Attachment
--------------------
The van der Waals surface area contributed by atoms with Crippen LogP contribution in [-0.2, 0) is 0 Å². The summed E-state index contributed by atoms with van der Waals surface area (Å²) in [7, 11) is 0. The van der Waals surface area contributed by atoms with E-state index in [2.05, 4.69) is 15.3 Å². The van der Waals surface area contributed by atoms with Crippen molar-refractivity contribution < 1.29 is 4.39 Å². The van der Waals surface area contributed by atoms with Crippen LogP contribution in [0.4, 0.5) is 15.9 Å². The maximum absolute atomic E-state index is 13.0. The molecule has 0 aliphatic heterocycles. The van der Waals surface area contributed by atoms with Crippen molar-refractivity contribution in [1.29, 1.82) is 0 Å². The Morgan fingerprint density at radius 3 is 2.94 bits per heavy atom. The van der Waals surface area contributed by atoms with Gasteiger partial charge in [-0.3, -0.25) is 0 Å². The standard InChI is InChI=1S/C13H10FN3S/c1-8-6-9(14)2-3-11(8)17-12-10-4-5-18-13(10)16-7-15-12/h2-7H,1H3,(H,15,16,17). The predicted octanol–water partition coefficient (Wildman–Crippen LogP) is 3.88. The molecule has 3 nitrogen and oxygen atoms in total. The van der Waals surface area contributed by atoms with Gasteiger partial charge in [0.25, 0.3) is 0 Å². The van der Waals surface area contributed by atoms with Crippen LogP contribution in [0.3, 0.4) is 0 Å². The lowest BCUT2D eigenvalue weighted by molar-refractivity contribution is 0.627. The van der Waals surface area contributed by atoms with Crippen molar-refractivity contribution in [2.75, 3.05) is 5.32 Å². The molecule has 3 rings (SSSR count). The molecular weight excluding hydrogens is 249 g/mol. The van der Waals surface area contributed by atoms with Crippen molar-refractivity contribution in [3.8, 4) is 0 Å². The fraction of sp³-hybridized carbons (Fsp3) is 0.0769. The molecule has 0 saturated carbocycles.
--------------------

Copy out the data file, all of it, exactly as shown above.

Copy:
The van der Waals surface area contributed by atoms with Crippen LogP contribution in [-0.2, 0) is 0 Å². The summed E-state index contributed by atoms with van der Waals surface area (Å²) in [7, 11) is 0. The van der Waals surface area contributed by atoms with E-state index in [2.05, 4.69) is 15.3 Å². The van der Waals surface area contributed by atoms with Crippen molar-refractivity contribution < 1.29 is 4.39 Å². The van der Waals surface area contributed by atoms with Crippen LogP contribution in [0.4, 0.5) is 15.9 Å². The maximum absolute atomic E-state index is 13.0. The molecule has 0 aliphatic heterocycles. The van der Waals surface area contributed by atoms with Crippen molar-refractivity contribution in [1.29, 1.82) is 0 Å². The Morgan fingerprint density at radius 3 is 2.94 bits per heavy atom. The van der Waals surface area contributed by atoms with Gasteiger partial charge in [-0.3, -0.25) is 0 Å². The standard InChI is InChI=1S/C13H10FN3S/c1-8-6-9(14)2-3-11(8)17-12-10-4-5-18-13(10)16-7-15-12/h2-7H,1H3,(H,15,16,17). The predicted octanol–water partition coefficient (Wildman–Crippen LogP) is 3.88. The molecule has 3 nitrogen and oxygen atoms in total. The van der Waals surface area contributed by atoms with Gasteiger partial charge in [0.25, 0.3) is 0 Å². The van der Waals surface area contributed by atoms with Crippen LogP contribution in [0.3, 0.4) is 0 Å². The lowest BCUT2D eigenvalue weighted by molar-refractivity contribution is 0.627. The van der Waals surface area contributed by atoms with Crippen molar-refractivity contribution in [2.75, 3.05) is 5.32 Å². The molecule has 3 rings (SSSR count). The molecular weight excluding hydrogens is 249 g/mol. The van der Waals surface area contributed by atoms with Crippen molar-refractivity contribution in [3.8, 4) is 0 Å². The fraction of sp³-hybridized carbons (Fsp3) is 0.0769. The molecule has 0 saturated carbocycles.